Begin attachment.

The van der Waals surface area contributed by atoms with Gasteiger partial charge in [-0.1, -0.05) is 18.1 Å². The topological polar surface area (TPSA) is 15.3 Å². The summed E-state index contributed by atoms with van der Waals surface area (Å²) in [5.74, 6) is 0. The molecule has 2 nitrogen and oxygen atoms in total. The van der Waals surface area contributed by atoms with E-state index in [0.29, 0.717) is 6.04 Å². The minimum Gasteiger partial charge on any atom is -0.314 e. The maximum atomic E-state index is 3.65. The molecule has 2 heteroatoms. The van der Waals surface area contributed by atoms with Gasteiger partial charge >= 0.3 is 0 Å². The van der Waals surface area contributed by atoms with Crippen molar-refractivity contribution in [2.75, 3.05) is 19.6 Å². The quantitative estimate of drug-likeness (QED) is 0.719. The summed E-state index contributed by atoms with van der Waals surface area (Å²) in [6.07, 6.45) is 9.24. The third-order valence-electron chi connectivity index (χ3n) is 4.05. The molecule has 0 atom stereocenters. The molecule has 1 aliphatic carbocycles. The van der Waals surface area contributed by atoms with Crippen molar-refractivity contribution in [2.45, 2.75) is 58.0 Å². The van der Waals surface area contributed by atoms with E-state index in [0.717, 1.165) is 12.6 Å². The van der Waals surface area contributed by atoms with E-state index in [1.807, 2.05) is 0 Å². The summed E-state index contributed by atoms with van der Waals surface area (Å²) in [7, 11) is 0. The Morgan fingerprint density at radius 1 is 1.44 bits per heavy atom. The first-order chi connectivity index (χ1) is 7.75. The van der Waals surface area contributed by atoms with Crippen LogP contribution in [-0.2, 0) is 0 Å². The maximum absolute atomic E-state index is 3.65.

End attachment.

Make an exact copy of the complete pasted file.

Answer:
The van der Waals surface area contributed by atoms with Gasteiger partial charge in [-0.1, -0.05) is 18.1 Å². The topological polar surface area (TPSA) is 15.3 Å². The summed E-state index contributed by atoms with van der Waals surface area (Å²) in [5.74, 6) is 0. The molecule has 2 nitrogen and oxygen atoms in total. The van der Waals surface area contributed by atoms with E-state index in [0.29, 0.717) is 6.04 Å². The minimum Gasteiger partial charge on any atom is -0.314 e. The maximum atomic E-state index is 3.65. The molecule has 2 heteroatoms. The van der Waals surface area contributed by atoms with Gasteiger partial charge >= 0.3 is 0 Å². The van der Waals surface area contributed by atoms with Crippen molar-refractivity contribution in [2.75, 3.05) is 19.6 Å². The quantitative estimate of drug-likeness (QED) is 0.719. The summed E-state index contributed by atoms with van der Waals surface area (Å²) in [6.07, 6.45) is 9.24. The third-order valence-electron chi connectivity index (χ3n) is 4.05. The molecule has 0 atom stereocenters. The molecule has 1 aliphatic carbocycles. The van der Waals surface area contributed by atoms with Crippen molar-refractivity contribution in [2.45, 2.75) is 58.0 Å². The van der Waals surface area contributed by atoms with E-state index in [0.717, 1.165) is 12.6 Å². The van der Waals surface area contributed by atoms with E-state index in [1.807, 2.05) is 0 Å². The summed E-state index contributed by atoms with van der Waals surface area (Å²) in [7, 11) is 0. The Morgan fingerprint density at radius 1 is 1.44 bits per heavy atom. The first-order chi connectivity index (χ1) is 7.75. The van der Waals surface area contributed by atoms with Crippen LogP contribution in [-0.2, 0) is 0 Å². The maximum absolute atomic E-state index is 3.65.